“The Scotchmans is a perfect area for wilderness,” said Cary Kelly, chairman of the three-man board.

“There’s not a lot of timber that could be used because of the soil composition and terrain and no big mining interests. There’s not really any opposition other than from the element that doesn’t want any federal rules on our forests.”

The entire 88,000-acre wilderness area proposal straddles the Idaho-Montana border in the Kaniksu and Kootenai national forests.

The steep, rocky, mountainous area northeast of Lake Pend Oreille has been recommended for wilderness by Forest Service management plans that were debated for more than a decade and approved in January.

The Idaho side of the proposed wilderness area encompasses about 14,000 acres of national forest land, including Bonner County's tallest mountain. Scotchman Peak, elevation 7,009 feet, is a popular hiking and mountain goat viewing destination overlooking Clark Fork.

“It’s one of the few areas that commissioners can support as wilderness,” Kelly said. “It’s kind of the exception to the rule.”  

The Sandpoint-based Friends of the Scotchman Peaks Wilderness was founded in 2005 to work with the region's communities, elected officials and outdoors enthusiasts to find common ground for protecting the roadless area.

“We appreciate the leadership and support from the Bonner County Commission,” said Phil Hough, the friends group’s executive director.

Individual commissioners in adjoining Sanders County, Montana, have shown support for the wilderness, he said. Other formal endorsements have been approved by the Sandpoint City Council and Sandpoint Chamber of Commerce as well as the current and former Montana governors, he said.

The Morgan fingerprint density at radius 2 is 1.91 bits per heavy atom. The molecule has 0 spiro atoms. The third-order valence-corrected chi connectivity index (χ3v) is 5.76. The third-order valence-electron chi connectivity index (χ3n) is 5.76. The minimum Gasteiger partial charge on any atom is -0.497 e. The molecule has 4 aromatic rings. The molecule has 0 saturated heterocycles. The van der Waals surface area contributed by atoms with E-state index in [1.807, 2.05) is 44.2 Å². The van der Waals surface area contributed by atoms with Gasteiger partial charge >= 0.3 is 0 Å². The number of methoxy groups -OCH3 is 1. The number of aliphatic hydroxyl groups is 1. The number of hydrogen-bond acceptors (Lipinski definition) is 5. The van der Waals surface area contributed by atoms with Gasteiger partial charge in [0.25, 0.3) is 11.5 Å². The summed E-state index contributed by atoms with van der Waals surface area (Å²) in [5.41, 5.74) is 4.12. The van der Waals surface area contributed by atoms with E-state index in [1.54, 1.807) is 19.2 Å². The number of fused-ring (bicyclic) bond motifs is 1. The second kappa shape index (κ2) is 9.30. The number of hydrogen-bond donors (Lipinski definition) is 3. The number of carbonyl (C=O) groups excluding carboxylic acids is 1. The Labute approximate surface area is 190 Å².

“For a county commission to offer unanimous support for wilderness, while not unheard of, is pretty unusual,” Hough said. “It’s a reflection of the widespread support for the wilderness among residents of Bonner County and around the region.”

Kelly said the Bonner County board has supported the Scotchman Peaks Wilderness proposal since 2006, but the time was ripe for a formal endorsement.

 “Only Congress can designate wilderness, and the (friends) group is trying to move forward with the proposal in Washington, D.C.,” he said.

“Most attempts at declaring wilderness probably are not very popular with a Republican conservative House and Senate. But we’re looking at the exception to the rule and the commission is urging Idaho congressmen and senators to try to support this proposal.”

Brad Smith, North Idaho conservation association with the Idaho Conservation League, was at the meeting and reported the vote on his ICL blog.  Smith posted the following resolution approved by the board of commissioners:

WHEREAS the Scotchman Peaks provide outstanding views and recreational opportunities to residents and visitors of Bonner County, Idaho; and

WHEREAS the Scotchman Peaks contribute to the economic vitality of the region through recreation, tourism and as an attraction which draws individuals and businesses to our area; and

WHEREAS the Scotchman Peaks provide habitat to a diversity of native flora and fauna; and

WHEREAS there is broad public support amongst residents of Bonner County to protect the Scotchman Peaks; and